Which Countries use the Euro?

The euro is the official currency of 19 out of 28 members of the European Union. These countries are collectively referred to by many as the euro area. The countries that use the euro as the official currency include:

  • Austria
  • Latvia
  • Belgium
  • Lithuania
  • Cyprus
  • Luxembourg
  • Estonia
  • Malta
  • Finland
  • the Netherlands
  • France
  • Portugal
  • Germany
  • Slovakia
  • Greece
  • Slovenia
  • Ireland
  • Spain
  • Italy

Factors Influencing the Direction of the EUR/USD

The primary factor that influences the direction of the EUR/USD pair is the relative strength of the two economies. With all other things being equal, a faster-growing U.S. economy strengthens the dollar against the euro, and a faster-growing European Union economy strengthens the euro against the dollar. One key sign of the relative strength of the two economies is the level of interest rates. When U.S. interest rates are higher than those of key European economies, the dollar generally strengthens. When eurozone interest rates are higher, the dollar usually weakens.  

Another factor that can have a strong influence on the EUR/USD relationship is political instability among the members of the European Union. The euro currency is unique in that it is a common currency for 19 European nations. As the countries within the eurozone learn to work with each other, differences sometimes arise. For example, results from the UK Referendum in 2016 to leave the European Economic Union and major elections in countries such as Germany, France, Greece, Italy,  and Spain all have an impact on the direction of currencies. Other major events such as Switzerland’s decoupling from the euro peg also causes major changes to exchange rates. If these differences appear serious or potentially threatening to the future stability of the eurozone, the dollar is likely to strengthen against the euro. (For more, see: Healthiest And Safest European Economies)

Trading the EUR/USD

Because the EUR/USD represents currencies from the world's two largest currencies from the world's two of the largest economic and trading blocs, multinational corporations typically conduct business in both the United States and Europe. These corporations have an almost constant need to hedge their exposure to the risk of currency movement. Some firms, such as international financial institutions, have offices in both the United States and Europe. These firms are also constantly involved in trading the EUR/USD. In 2016, the USD/EUR pair represented 23% of daily turnover. (For more, see: What is hedging as it relates to forex trading?)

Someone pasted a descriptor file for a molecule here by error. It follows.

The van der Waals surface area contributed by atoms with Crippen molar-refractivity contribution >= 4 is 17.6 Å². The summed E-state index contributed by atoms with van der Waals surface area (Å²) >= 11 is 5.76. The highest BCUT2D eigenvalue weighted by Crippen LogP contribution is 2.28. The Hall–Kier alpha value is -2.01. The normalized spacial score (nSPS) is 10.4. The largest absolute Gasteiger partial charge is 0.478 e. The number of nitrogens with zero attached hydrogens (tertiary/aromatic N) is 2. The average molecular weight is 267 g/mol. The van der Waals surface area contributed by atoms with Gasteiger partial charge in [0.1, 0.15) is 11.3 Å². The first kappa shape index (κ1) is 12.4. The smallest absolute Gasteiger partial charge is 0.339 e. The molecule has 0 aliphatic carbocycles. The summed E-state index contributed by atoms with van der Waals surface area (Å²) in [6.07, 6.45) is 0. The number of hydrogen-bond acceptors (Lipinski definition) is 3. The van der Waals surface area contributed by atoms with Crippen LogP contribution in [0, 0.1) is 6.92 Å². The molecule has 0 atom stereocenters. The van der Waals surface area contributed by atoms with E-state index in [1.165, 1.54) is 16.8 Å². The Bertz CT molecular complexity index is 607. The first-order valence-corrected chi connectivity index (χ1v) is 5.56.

Because the EUR/USD is such a popular currency pair, arbitrage opportunities are not often available. However, investors still enjoy trading the pair. As the world's most liquid currency pair, the EUR/USD offers very low bid-ask spreads and constant liquidity for traders wanting to buy or sell. These two features are important to speculators and help contribute to the pair's popularity. Furthermore, the large number of market participants and the availability of economic and financial data allow traders to constantly formulate and reassess their positions and opinions. This constant activity provides for relatively high levels of volatility, which can lead to opportunities for profit.

The combination of liquidity and volatility makes the euro/U.S. dollar pair an excellent place to begin trading for newcomers to the currency market. However, it is always necessary to understand the role of risk management when trading currencies or any other kind of instruments. (For more information, see Forex: Money Management Matters.)

From a technical analysis perspective, by taking a look at the five-year weekly chart of the EUR/USD shown below, you can see that the Euro weakened relative to the U.S. dollar for much of 2014. The period of consolidation between 2015 and 2017 provided a technical base for the pair and was the zone that was needed for traders to have the confidence to push the rate higher again. (For more on this topic, see: Currency Charts To Watch)


Forex Currencies: The USD/JPY